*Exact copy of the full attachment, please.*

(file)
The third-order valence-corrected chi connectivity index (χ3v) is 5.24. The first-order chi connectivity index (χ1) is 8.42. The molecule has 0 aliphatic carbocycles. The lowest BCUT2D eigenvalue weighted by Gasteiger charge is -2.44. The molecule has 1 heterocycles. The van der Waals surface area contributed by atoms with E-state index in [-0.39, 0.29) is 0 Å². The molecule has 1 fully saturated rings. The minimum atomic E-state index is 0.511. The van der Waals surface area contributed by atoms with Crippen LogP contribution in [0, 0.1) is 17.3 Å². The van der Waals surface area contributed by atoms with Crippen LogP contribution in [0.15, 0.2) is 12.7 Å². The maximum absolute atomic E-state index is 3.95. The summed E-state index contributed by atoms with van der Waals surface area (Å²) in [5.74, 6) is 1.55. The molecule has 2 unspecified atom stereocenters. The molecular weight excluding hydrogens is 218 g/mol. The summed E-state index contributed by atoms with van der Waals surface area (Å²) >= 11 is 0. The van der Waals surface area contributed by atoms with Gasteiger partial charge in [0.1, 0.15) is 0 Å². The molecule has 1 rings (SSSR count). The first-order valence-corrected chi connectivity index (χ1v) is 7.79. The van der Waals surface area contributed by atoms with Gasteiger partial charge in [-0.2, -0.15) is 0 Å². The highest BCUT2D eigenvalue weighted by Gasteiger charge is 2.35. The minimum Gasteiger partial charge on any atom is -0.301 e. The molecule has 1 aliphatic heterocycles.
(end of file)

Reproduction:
The third-order valence-corrected chi connectivity index (χ3v) is 5.24. The first-order chi connectivity index (χ1) is 8.42. The molecule has 0 aliphatic carbocycles. The lowest BCUT2D eigenvalue weighted by Gasteiger charge is -2.44. The molecule has 1 heterocycles. The van der Waals surface area contributed by atoms with E-state index in [-0.39, 0.29) is 0 Å². The molecule has 1 fully saturated rings. The minimum atomic E-state index is 0.511. The van der Waals surface area contributed by atoms with Crippen LogP contribution in [0, 0.1) is 17.3 Å². The van der Waals surface area contributed by atoms with Crippen LogP contribution in [0.15, 0.2) is 12.7 Å². The maximum absolute atomic E-state index is 3.95. The summed E-state index contributed by atoms with van der Waals surface area (Å²) in [5.74, 6) is 1.55. The molecule has 2 unspecified atom stereocenters. The molecular weight excluding hydrogens is 218 g/mol. The summed E-state index contributed by atoms with van der Waals surface area (Å²) >= 11 is 0. The van der Waals surface area contributed by atoms with Gasteiger partial charge in [0.1, 0.15) is 0 Å². The molecule has 1 rings (SSSR count). The first-order valence-corrected chi connectivity index (χ1v) is 7.79. The van der Waals surface area contributed by atoms with Gasteiger partial charge in [-0.2, -0.15) is 0 Å². The highest BCUT2D eigenvalue weighted by Gasteiger charge is 2.35. The minimum Gasteiger partial charge on any atom is -0.301 e. The molecule has 1 aliphatic heterocycles.